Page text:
I honestly never thought I'd see the day when an Indian person would argue for less education, but that day has arrived. Conservative pundit...
I honestly never thought I'd see the day when an Indian person would argue for less education, but that day has arrived. Conservative pundit Ramesh Ponnuru writes in the new issue of Time that we may be overselling the idea of higher education to people who don't need it (and won't be particularly good at it).
People who go to college are, on average, smarter than people who don't. In an economy that increasingly rewards intelligence, you'd expect college grads to pull ahead of the pack even if their diplomas signified nothing but their smarts. College must make many students more productive workers. But at least some of the apparent value of a college degree, and maybe a lot of it, reflects the fact that employers can use it as a rough measure of job applicants' intelligence and willingness to work hard.
He argues that online opportunities may be more suited to some students and that certification tests could give prospective employers more useful information for making a hiring decision than whether a person has a college degree or not. He specifically fingers accounting, hotel management, and, um ... er ... journalism as occupations that don't require the four-year college experience.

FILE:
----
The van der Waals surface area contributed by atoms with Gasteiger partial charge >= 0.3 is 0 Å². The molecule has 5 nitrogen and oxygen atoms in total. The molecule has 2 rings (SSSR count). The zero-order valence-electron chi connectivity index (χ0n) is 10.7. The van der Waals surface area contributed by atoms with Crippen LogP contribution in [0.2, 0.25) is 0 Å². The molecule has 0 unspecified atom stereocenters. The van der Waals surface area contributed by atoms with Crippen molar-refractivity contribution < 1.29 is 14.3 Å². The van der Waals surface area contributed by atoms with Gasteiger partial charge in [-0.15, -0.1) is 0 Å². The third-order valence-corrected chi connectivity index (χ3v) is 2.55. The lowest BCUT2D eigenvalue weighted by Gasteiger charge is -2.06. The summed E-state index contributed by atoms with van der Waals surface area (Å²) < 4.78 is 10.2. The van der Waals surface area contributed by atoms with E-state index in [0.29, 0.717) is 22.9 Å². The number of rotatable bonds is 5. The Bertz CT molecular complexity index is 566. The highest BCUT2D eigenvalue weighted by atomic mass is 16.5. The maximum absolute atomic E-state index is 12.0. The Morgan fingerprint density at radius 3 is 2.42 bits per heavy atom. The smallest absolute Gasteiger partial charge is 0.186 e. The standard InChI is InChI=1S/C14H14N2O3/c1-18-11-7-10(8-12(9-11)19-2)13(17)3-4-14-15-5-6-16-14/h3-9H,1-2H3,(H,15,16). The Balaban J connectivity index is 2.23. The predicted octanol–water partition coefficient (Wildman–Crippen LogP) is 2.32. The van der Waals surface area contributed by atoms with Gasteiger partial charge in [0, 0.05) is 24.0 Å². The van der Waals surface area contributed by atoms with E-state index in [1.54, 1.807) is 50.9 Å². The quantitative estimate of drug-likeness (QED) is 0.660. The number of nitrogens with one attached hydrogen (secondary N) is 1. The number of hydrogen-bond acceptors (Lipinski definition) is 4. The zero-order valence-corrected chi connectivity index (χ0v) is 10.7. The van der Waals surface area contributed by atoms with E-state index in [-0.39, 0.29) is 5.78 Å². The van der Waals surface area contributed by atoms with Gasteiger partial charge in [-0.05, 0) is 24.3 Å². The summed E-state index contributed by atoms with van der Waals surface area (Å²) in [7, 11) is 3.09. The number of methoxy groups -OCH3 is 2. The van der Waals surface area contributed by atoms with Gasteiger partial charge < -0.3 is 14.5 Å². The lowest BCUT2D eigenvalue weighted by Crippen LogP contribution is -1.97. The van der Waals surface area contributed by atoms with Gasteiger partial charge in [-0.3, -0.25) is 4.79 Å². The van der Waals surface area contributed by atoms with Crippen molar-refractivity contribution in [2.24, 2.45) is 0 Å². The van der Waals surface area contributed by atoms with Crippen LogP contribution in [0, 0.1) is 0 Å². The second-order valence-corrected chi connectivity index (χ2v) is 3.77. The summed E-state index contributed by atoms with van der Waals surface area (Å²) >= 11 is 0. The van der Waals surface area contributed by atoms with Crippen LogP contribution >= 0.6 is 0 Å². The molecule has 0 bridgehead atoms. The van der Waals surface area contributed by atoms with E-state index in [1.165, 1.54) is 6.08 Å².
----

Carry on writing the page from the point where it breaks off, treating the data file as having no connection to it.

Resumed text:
It's true that not everyone is built to succeed in a four-year program centered around a traditional campus, but I think part of the reason it's oversold is because people really value the time they spend in college-and it's a useful (if not expensive) time to grow and experiment, which would be difficult when trying to maintain a steady paycheck.
Speaking of experimenting, why not encourage people to try out college, but make it less of a stigma for them to conclude that the experience isn't tailored to them?
Photo (cc) by Flickr user Mira (in the wall).